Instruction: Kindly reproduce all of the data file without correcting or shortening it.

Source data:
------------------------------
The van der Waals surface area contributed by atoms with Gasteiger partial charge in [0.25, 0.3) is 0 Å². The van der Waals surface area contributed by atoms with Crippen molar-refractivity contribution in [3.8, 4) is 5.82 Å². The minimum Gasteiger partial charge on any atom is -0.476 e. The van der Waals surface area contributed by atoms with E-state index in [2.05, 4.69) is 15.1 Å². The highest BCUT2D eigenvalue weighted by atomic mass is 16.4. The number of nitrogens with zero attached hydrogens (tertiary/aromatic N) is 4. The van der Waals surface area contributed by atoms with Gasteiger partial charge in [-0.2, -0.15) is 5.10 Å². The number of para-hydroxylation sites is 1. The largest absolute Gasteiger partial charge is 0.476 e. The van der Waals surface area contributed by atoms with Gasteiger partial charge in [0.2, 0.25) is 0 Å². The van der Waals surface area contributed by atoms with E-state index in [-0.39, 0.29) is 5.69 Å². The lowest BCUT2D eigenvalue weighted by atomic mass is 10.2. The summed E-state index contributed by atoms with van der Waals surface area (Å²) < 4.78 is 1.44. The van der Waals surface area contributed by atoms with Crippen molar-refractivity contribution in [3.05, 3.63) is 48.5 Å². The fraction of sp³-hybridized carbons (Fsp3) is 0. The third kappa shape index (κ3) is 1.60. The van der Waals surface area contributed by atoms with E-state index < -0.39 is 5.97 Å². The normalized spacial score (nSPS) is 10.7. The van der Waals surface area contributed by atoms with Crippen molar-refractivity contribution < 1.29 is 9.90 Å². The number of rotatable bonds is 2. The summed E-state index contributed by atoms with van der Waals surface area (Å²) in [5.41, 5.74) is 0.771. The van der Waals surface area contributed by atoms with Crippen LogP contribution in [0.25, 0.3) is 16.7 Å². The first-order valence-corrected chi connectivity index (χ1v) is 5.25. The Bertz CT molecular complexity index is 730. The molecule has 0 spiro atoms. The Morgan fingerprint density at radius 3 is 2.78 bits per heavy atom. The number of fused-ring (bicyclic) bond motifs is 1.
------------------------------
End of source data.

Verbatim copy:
The van der Waals surface area contributed by atoms with Gasteiger partial charge in [0.25, 0.3) is 0 Å². The van der Waals surface area contributed by atoms with Crippen molar-refractivity contribution in [3.8, 4) is 5.82 Å². The minimum Gasteiger partial charge on any atom is -0.476 e. The van der Waals surface area contributed by atoms with E-state index in [2.05, 4.69) is 15.1 Å². The highest BCUT2D eigenvalue weighted by atomic mass is 16.4. The number of nitrogens with zero attached hydrogens (tertiary/aromatic N) is 4. The van der Waals surface area contributed by atoms with Gasteiger partial charge in [-0.2, -0.15) is 5.10 Å². The number of para-hydroxylation sites is 1. The largest absolute Gasteiger partial charge is 0.476 e. The van der Waals surface area contributed by atoms with Gasteiger partial charge in [0.2, 0.25) is 0 Å². The van der Waals surface area contributed by atoms with E-state index in [-0.39, 0.29) is 5.69 Å². The lowest BCUT2D eigenvalue weighted by atomic mass is 10.2. The summed E-state index contributed by atoms with van der Waals surface area (Å²) < 4.78 is 1.44. The van der Waals surface area contributed by atoms with Crippen molar-refractivity contribution in [3.05, 3.63) is 48.5 Å². The fraction of sp³-hybridized carbons (Fsp3) is 0. The third kappa shape index (κ3) is 1.60. The van der Waals surface area contributed by atoms with E-state index < -0.39 is 5.97 Å². The normalized spacial score (nSPS) is 10.7. The van der Waals surface area contributed by atoms with Crippen molar-refractivity contribution < 1.29 is 9.90 Å². The number of rotatable bonds is 2. The summed E-state index contributed by atoms with van der Waals surface area (Å²) in [5.41, 5.74) is 0.771. The van der Waals surface area contributed by atoms with Crippen LogP contribution in [0.25, 0.3) is 16.7 Å². The first-order valence-corrected chi connectivity index (χ1v) is 5.25. The Bertz CT molecular complexity index is 730. The molecule has 0 spiro atoms. The Morgan fingerprint density at radius 3 is 2.78 bits per heavy atom. The number of fused-ring (bicyclic) bond motifs is 1.